ly apparent that no one can even
plausitily deny its existence, it is
merely one reason for the conclusion
to which the Investigating mind must
come in considering the entire subject
of the resolutions of the United States
with that government."
Concluding this portion of Its pree
enLation, the committeec says:
"The duplicity, pertidy, and cruelty
of the Spanish character, as they al
ways have been,are demonstrated still
to continue by their manif estions dur
ing the present war in Cuba. All
these circumstances, considered cumu
latively, warrant the conclusion that
the destruction of the Maine was com
passed either by the official act of the
spanish authorities (ad the ascer
tainment of the particular person is
not material) or was mnaae possible by
a negligence on their part so wilhini
and gross as to ba equivalent in cul
pability to positive crimiaal action."
Mr. Hoar aemanded maat the reso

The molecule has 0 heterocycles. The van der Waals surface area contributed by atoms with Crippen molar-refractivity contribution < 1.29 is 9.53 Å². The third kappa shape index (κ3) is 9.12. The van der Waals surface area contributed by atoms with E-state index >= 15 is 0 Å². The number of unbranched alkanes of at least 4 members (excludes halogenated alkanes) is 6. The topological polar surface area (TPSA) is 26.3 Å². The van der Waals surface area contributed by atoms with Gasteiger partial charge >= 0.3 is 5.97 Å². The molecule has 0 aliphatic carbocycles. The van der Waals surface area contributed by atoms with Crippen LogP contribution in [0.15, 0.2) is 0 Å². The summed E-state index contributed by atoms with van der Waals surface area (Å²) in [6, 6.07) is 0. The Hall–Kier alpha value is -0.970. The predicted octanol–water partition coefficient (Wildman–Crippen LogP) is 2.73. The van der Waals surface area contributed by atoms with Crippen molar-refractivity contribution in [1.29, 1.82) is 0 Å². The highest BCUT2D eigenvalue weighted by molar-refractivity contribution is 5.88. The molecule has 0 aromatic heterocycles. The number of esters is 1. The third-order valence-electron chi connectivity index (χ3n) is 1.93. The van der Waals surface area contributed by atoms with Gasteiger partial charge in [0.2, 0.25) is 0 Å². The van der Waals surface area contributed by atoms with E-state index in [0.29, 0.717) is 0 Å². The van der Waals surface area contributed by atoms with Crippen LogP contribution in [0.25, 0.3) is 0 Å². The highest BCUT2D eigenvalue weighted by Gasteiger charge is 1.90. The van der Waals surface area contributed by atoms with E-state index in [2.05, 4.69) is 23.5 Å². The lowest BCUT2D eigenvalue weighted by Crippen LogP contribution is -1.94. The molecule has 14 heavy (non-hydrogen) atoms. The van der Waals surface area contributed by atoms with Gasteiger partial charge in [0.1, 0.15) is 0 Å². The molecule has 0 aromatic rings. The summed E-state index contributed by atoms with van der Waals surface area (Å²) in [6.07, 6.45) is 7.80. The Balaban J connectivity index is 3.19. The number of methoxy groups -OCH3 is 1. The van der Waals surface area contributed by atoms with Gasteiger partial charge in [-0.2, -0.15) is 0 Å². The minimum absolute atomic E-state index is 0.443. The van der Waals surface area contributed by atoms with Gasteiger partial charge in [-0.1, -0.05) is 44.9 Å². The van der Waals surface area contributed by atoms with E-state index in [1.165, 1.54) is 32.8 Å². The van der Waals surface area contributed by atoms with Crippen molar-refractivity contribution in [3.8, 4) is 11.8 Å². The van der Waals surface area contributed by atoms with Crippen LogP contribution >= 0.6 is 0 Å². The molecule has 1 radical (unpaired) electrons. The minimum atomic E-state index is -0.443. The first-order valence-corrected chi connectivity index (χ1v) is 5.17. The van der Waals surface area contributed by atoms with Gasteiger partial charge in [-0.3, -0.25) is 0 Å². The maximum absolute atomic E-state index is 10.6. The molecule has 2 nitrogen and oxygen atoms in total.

lutions lie over under the rules until
Friday. The Vice President sustained
eaorTurpie then presented the
report of the minority of the commit
tee, as follows:
'-The unidersigned, members of the
committee on foreign relations, cor
aially concur in the report made upon
mne Cuban resolutions, but we favor
tie immenaiate recognition of the Re
public of Cuba as orgaaized in that
islaiua, as a free, independent and
sovereign power among the nations of
It was signed by Senators Turpie,
Mills, Daniel and Foraker.
Mr Hale offered a substitute for the
pending resolution, authorizing the
President to intervene at once and to
use tne army and navy to this end.
'he substitute carries no recognition
Tne Hale substitute also went over.
It is in accord with the President's
Following this came two of the
most remarkable speekhes yet made
en the 6uan qnwt&a. Mr. Taraiser
and Mr. Lodge both present different
phases of the Cuban question. Mr.
Foraker advocated the direct recogni
tion of the independence of the Cuban
Republic and with an eloquence and
vehemence seldom heard in the Sen
atn, splendidly maintained his posi
tion. A sharp colloquy between him
and Mr. Elkins (W. Va.,) caused ex
Mr. Lodge followed with an appeal
for action in preservation of the na
tion's honor and in wiping out the
stain of the "atrocious murder" in
Havana harbor. His words so reach
ed the heart that the galleries were
swept with a tremendous wave of ap
Mr. Lindsay concluded the discus
sion for the day with a powerful
speech, in which he advocated the re
cognition of the Cubans and a concert